Features and Columns · Movies

30 Things We Learned from the ‘Thief’ Commentary

By  · Published on September 7th, 2011

Quick, name the best film directed by Michael Mann about career criminals. Yeah, you probably just blurted out Heat without giving it a second thought, and you’d be about 58,396 miles from being alone. However, you’d be wrong. Before you start going off about “matter of opinion” and “how can he say these words” repeat these after me. “Heat is NOT, I repeat, NOT, Michael Mann’s best film.” There, now doesn’t that feel loads better?

Oh, what’s that? you want to know what is Michael Mann’s best film? Let’s go back to 1981 where Mann offered up his second feature film, Thief, a film about a career criminal trying for his one last score – you can forgive this particular film for that cliche. It was the catalyst for all these other heist films using it that runs over the surface of rainy, Chicago streets. It’s cool. It’s energetic. It features one of James Caan’s best performances. So, here, in honor of all the inspiration the film brings to Refn’s Drive, we offer up what Mann and Caan had to say about this milestone-of-cool film in their respective careers.

You can even go watch Heat afterwards. I’ll forgive, but remember those words.

Thief (1981)

Commentators: Michael Mann (writer, director), James Caan (Frank), about 22 gallons of liquid cool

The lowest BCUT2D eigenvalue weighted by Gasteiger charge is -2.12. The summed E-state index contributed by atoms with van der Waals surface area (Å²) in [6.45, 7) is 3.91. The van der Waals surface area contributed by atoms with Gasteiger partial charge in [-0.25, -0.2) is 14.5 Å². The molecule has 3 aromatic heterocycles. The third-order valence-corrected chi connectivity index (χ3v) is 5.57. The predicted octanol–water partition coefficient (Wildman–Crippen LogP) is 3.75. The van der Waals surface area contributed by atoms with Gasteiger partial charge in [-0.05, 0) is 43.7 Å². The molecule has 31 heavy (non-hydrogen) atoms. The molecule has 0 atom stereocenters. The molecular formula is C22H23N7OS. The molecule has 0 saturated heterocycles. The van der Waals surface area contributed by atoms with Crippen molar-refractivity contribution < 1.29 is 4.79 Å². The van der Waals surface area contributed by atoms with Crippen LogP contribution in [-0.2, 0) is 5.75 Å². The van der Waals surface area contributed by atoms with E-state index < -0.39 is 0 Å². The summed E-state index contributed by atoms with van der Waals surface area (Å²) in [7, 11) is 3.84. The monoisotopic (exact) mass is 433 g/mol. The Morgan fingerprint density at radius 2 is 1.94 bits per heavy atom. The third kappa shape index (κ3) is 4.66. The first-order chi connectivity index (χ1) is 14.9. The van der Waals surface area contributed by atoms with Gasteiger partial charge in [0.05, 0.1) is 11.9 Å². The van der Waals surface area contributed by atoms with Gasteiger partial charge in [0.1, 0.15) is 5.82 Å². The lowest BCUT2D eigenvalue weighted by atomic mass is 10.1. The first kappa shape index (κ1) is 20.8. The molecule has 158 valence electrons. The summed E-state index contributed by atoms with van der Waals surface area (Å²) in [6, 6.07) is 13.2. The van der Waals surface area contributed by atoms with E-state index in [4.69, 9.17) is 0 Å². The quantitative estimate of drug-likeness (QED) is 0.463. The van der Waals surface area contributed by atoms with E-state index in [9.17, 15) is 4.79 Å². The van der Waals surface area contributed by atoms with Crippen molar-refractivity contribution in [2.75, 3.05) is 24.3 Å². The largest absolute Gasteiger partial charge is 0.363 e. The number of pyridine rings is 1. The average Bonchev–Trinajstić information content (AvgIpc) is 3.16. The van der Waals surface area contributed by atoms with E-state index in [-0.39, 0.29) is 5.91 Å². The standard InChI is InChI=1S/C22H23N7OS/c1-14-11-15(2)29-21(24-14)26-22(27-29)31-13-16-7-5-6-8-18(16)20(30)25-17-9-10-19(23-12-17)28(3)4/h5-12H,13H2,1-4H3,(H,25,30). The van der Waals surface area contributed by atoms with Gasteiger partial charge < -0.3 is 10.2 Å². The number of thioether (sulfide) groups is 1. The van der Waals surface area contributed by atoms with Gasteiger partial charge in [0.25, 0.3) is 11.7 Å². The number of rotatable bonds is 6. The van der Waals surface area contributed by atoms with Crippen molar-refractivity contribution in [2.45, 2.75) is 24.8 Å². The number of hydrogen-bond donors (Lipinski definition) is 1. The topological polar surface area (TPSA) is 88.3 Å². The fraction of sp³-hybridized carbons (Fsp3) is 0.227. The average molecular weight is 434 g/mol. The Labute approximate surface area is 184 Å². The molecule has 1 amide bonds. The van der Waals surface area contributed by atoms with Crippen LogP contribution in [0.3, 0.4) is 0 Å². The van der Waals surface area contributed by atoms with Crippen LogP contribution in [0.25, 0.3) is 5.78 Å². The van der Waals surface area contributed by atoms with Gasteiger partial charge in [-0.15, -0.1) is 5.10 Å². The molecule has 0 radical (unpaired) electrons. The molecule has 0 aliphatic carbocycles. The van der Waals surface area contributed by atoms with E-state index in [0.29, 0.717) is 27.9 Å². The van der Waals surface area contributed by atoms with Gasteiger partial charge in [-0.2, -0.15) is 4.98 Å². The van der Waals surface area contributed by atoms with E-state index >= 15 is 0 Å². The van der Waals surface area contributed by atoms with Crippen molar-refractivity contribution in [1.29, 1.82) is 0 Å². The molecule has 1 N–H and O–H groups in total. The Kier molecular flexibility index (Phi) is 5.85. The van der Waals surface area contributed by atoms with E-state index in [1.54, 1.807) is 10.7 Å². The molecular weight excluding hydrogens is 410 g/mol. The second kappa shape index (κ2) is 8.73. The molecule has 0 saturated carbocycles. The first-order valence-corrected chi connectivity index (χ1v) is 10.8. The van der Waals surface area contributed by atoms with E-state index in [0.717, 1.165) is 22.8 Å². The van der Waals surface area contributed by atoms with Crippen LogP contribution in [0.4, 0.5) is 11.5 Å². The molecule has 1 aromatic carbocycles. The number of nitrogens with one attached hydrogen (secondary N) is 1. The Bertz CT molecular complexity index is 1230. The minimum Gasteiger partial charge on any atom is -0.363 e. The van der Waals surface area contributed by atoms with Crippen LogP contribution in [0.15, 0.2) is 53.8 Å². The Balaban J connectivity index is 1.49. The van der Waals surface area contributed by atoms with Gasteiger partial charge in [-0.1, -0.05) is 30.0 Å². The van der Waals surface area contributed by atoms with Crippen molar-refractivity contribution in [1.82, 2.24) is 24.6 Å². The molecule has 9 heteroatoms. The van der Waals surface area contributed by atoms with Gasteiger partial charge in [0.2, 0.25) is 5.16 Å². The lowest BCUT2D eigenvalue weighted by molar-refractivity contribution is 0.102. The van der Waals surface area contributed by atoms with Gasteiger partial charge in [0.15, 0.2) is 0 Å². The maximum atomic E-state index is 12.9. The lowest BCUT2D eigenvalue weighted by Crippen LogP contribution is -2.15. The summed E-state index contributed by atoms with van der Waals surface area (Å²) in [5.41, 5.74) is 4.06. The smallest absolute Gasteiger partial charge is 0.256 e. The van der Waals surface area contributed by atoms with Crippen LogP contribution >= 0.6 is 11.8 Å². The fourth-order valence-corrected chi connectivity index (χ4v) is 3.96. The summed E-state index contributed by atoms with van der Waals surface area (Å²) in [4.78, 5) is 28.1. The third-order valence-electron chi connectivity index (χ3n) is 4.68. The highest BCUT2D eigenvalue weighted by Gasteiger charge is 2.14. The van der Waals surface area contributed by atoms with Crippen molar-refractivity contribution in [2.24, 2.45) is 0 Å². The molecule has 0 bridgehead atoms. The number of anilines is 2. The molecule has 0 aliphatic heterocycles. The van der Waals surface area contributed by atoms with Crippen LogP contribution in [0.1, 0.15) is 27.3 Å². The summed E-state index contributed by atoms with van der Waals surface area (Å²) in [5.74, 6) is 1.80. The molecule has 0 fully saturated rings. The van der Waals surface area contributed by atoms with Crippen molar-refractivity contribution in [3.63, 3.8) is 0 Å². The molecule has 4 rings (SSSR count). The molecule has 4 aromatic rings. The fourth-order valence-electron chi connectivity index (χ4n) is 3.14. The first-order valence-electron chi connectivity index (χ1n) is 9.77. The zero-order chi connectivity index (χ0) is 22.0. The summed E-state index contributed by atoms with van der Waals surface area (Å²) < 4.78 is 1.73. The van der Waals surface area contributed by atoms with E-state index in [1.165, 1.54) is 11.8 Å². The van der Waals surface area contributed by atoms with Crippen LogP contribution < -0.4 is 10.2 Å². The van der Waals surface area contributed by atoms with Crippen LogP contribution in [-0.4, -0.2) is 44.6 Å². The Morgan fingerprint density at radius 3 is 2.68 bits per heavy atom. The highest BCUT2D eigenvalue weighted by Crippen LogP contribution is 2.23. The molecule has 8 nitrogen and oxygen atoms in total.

Best in Commentary

“There wasn’t a gesture you did or a tool you used or an attitude you had that wasn’t anchored in some history.” – Mann to Caan regarding his becoming of Frank

“The thing that really impresses me about the movie and that sticks out in the movie for me as an actor and as a theater goer is that the characters in this movie, unlike every other picture I see, solely drive this movie.” – Caan

“Of course I had my helping of raw meat that night, and it didn’t bother me.” – another head-scratcher from Caan. God love him.

Final Thoughts

Loooooooooooong gaps in commentary. That’s what I notice most about this commentary track. Michael Mann and James Caan seem to have great admiration for their work on Thief. Even though some of the commentary is them pointing people out they remember from the set or Caan simply yelling out someone’s nickname, there’s still something much more they could have been saying during those gaps. The big heist scene is almost completely devoid of commentary. It’s also a scene with minimal dialogue, so I shouldn’t have to be checking my audio settings to make sure the commentary track got turned off. Also much of the commentary is spent reiterating the point of what Frank wants with his life, how he has very nearly achieved it, and how he has to regress to defend it.

All in all, a bit underwhelming, especially with Mann’s filmography and Thief being one of his first movies – and in my opinion his best. I can’t won’t say much specifically regarding Caan. You don’t want to cross that man. He knows where the bodies are buried. Hell, he buried half of them himself.

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